Moving up the Scrum “Management” Ladder

Mike Beedle’s posted an insightful message on the scrumdevelopment list this week regarding the role of the ScrumMaster leading the team toward an end-state where management is largely self performed.
http://groups.yahoo.com/group/
scrumdevelopment/message/8130

Mike outlines a progression in a team’s ability to self-organize while reducing its dependence on traditional management.

Quoting Mike’s post:

Self-organizing team, (can resolve its own issues but keeps ScrumMaster as insurance)

Self-organizing team — needing help with issues

Team + Coach == Coached team, usually team has many leaders from this point on

Team + Team Leader == Team with one leader

Team + Manager == Traditional Managed Team”

This further reinforces my firm belief in the lack of absolutes as organizations transition to Agile and Scrum. I blogged on this in the past, and I think it’s important to make clear that your organization’s journey toward Agility should not necessarily be a sudden, jarring transition that leaves people unprepared and unable to cope with the changes. Instead, move along the Agile spectrum, move up the Scrum management ladder, and always remember that these types of monumental organizational transitions take a lot of time to digest.

CollabNet Team

CollabNet helps enterprises and government organizations develop and deliver high-quality software at speed. CollabNet is the winner of a 2016 Best of Interop Award, recognizing TeamForge for its innovation. Also recognized for 13 consecutive years as an SD Times 100 “Best in Show” winner in the ALM and Development Tools category, CollabNet offers innovative solutions, provides consulting and Agile training services, and proudly supports more than 10,000 customers with 6 million users in 100 countries. Our flagship product, TeamForge®, is the industry’s #1 open platform for enterprise software development, delivery, and collaboration. Leading companies and government agencies leverage TeamForge to accelerate application delivery with Agile, continuous integration (CI), continuous delivery (CD), and DevOps—and reduce costs through a governed adoption of open source tools, streamlined compliance, and the reuse of existing assets, resources, and processes in new projects.

Posted in Agile
One comment on “Moving up the Scrum “Management” Ladder
  1. Bob Evans says:

    In my 20 plus years of experience; All IT change, no matter what it has been, is more easily adapted by workers than by management.
    When you caution about jarring transitions, SCRUM, AGILE, PMI, SDLC all have their champions and their merits. What sells management is that these are all tools with which they can “MEASURE” productivity.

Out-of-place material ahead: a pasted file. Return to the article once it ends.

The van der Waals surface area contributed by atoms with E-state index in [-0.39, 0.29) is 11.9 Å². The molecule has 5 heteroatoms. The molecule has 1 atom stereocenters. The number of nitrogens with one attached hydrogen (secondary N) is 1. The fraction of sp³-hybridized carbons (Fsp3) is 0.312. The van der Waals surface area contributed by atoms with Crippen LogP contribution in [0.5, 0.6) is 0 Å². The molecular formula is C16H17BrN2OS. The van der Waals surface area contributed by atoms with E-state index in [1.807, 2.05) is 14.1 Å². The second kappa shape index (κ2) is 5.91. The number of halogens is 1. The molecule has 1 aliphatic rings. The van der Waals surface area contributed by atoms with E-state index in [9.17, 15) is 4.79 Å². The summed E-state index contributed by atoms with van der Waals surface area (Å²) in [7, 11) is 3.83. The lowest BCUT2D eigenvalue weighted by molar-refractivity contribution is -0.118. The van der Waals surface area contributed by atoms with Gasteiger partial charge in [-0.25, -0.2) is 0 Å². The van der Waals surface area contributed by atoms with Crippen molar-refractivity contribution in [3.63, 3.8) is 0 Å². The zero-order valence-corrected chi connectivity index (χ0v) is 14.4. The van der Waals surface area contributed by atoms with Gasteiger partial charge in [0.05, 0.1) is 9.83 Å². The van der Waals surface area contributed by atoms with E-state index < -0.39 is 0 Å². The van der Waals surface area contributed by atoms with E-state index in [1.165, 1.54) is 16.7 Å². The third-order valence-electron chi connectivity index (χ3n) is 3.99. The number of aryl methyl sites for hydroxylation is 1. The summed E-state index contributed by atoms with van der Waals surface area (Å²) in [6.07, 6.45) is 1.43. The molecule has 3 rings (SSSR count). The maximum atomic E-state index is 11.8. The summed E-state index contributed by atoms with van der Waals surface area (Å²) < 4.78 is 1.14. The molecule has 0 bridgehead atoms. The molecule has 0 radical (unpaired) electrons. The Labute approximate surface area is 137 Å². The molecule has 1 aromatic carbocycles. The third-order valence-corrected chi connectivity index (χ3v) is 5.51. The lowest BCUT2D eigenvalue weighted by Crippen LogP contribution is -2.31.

The feedback processes built in to all modern project management philosophies and templates allow for quick course correction and redirection. In years past without good communication, influencing change in projects was like the rudder on the Titanic – too small and too slow.
    It has been senior management that has for years wanted tools that they could watch-over, not really manage or operate, but watch over to give them quick access to the highlights. As a result many tools are foisted on the employees with little feedback allowed.
    With the growing use of tools has led to the growing gap between corporate management and the levels where the actual work takes place. The newest tools address the ability of the workers to manage their own change quickly, and provide the proper feedback loops for management at the same time.
    Unfortunately this further distances upper management from the actual project work so that they inevitably have no insight to the day to day activities in their shops.
    While management wants these tools, they do not charge themselves with actually running them. The daily feeding of these toolsets is left up to the Project managers and team leaders.
    The real challenge is finding and developing corporate cultures that allow proper feedback from these team leaders to management on difficulties and education needed by them and the workers to effectively use the tools. And most importantly the feedback to discuss difficulties in deploying the tools, managing them as some are very unintuitive, and in improving on them.
    Oh, and in also allowing the extra time needed to properly engage the use of the tools on what used to be more seat-of-the-pants projects. Yes Virginia, tools take time, and managers must add time to project schedules just to utilize them.
    Traditional management still exists in large organizations, and that management style does not always accept the reality the new tools introduce, mostly due to fear and misunderstanding. The needed corrective direction invariably must come from senior management for it rarely works bottom up.

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